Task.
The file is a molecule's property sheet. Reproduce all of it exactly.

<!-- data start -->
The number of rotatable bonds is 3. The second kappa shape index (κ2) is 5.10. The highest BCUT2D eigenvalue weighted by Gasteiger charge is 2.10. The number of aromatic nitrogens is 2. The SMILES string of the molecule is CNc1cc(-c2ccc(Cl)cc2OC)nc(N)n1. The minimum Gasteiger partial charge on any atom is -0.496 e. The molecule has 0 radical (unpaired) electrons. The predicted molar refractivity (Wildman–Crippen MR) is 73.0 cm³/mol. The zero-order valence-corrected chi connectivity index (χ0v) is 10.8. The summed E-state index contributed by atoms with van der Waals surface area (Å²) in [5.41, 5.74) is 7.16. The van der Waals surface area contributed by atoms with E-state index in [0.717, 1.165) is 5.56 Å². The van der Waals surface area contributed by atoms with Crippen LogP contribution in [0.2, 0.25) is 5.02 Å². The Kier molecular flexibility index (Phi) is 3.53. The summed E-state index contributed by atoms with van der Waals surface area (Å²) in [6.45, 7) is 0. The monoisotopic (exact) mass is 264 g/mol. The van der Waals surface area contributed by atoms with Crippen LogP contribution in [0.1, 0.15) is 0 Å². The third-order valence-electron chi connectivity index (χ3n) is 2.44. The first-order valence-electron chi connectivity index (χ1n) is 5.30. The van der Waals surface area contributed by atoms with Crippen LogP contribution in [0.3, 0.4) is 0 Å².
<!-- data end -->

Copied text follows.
The number of rotatable bonds is 3. The second kappa shape index (κ2) is 5.10. The highest BCUT2D eigenvalue weighted by Gasteiger charge is 2.10. The number of aromatic nitrogens is 2. The SMILES string of the molecule is CNc1cc(-c2ccc(Cl)cc2OC)nc(N)n1. The minimum Gasteiger partial charge on any atom is -0.496 e. The molecule has 0 radical (unpaired) electrons. The predicted molar refractivity (Wildman–Crippen MR) is 73.0 cm³/mol. The zero-order valence-corrected chi connectivity index (χ0v) is 10.8. The summed E-state index contributed by atoms with van der Waals surface area (Å²) in [5.41, 5.74) is 7.16. The van der Waals surface area contributed by atoms with E-state index in [0.717, 1.165) is 5.56 Å². The van der Waals surface area contributed by atoms with Crippen LogP contribution in [0.2, 0.25) is 5.02 Å². The Kier molecular flexibility index (Phi) is 3.53. The summed E-state index contributed by atoms with van der Waals surface area (Å²) in [6.45, 7) is 0. The monoisotopic (exact) mass is 264 g/mol. The van der Waals surface area contributed by atoms with Crippen LogP contribution in [0.1, 0.15) is 0 Å². The third-order valence-electron chi connectivity index (χ3n) is 2.44. The first-order valence-electron chi connectivity index (χ1n) is 5.30. The van der Waals surface area contributed by atoms with Crippen LogP contribution in [0.3, 0.4) is 0 Å².